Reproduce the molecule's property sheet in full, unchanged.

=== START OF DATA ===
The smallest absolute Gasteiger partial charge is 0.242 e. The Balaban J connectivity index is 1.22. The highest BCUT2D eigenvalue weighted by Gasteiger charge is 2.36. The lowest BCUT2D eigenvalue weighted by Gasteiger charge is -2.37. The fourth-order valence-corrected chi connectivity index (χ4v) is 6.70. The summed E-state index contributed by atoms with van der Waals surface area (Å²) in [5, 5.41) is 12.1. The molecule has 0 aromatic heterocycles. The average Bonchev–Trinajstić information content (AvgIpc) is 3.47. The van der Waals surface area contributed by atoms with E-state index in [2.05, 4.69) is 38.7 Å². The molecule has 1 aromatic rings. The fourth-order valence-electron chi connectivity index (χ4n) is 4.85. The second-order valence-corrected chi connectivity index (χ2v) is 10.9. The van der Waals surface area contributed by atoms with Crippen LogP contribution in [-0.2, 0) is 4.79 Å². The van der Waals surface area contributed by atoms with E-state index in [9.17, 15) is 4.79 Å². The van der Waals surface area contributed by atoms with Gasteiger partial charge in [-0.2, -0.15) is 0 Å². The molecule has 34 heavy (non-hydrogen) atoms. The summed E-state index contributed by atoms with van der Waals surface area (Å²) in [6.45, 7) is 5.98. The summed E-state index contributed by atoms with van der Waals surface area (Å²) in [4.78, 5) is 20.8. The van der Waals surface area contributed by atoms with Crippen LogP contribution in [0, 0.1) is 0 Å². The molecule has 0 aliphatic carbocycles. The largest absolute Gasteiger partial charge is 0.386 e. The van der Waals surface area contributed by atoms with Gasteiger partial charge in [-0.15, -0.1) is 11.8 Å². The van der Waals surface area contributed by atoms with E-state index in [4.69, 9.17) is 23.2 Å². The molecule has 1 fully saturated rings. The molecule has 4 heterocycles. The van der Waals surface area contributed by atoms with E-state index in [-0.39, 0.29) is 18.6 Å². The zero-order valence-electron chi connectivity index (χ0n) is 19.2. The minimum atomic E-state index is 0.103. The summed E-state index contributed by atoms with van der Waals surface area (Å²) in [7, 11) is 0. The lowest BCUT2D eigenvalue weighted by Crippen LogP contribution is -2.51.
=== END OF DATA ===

The smallest absolute Gasteiger partial charge is 0.242 e. The Balaban J connectivity index is 1.22. The highest BCUT2D eigenvalue weighted by Gasteiger charge is 2.36. The lowest BCUT2D eigenvalue weighted by Gasteiger charge is -2.37. The fourth-order valence-corrected chi connectivity index (χ4v) is 6.70. The summed E-state index contributed by atoms with van der Waals surface area (Å²) in [5, 5.41) is 12.1. The molecule has 0 aromatic heterocycles. The average Bonchev–Trinajstić information content (AvgIpc) is 3.47. The van der Waals surface area contributed by atoms with E-state index in [2.05, 4.69) is 38.7 Å². The molecule has 1 aromatic rings. The fourth-order valence-electron chi connectivity index (χ4n) is 4.85. The second-order valence-corrected chi connectivity index (χ2v) is 10.9. The van der Waals surface area contributed by atoms with Crippen LogP contribution in [-0.2, 0) is 4.79 Å². The van der Waals surface area contributed by atoms with E-state index in [9.17, 15) is 4.79 Å². The van der Waals surface area contributed by atoms with Gasteiger partial charge in [-0.2, -0.15) is 0 Å². The molecule has 34 heavy (non-hydrogen) atoms. The summed E-state index contributed by atoms with van der Waals surface area (Å²) in [6.45, 7) is 5.98. The summed E-state index contributed by atoms with van der Waals surface area (Å²) in [4.78, 5) is 20.8. The van der Waals surface area contributed by atoms with Crippen LogP contribution in [0, 0.1) is 0 Å². The molecule has 0 aliphatic carbocycles. The largest absolute Gasteiger partial charge is 0.386 e. The van der Waals surface area contributed by atoms with Gasteiger partial charge in [-0.15, -0.1) is 11.8 Å². The van der Waals surface area contributed by atoms with E-state index in [4.69, 9.17) is 23.2 Å². The molecule has 1 fully saturated rings. The molecule has 4 heterocycles. The van der Waals surface area contributed by atoms with E-state index in [-0.39, 0.29) is 18.6 Å². The zero-order valence-electron chi connectivity index (χ0n) is 19.2. The minimum atomic E-state index is 0.103. The summed E-state index contributed by atoms with van der Waals surface area (Å²) in [7, 11) is 0. The lowest BCUT2D eigenvalue weighted by Crippen LogP contribution is -2.51.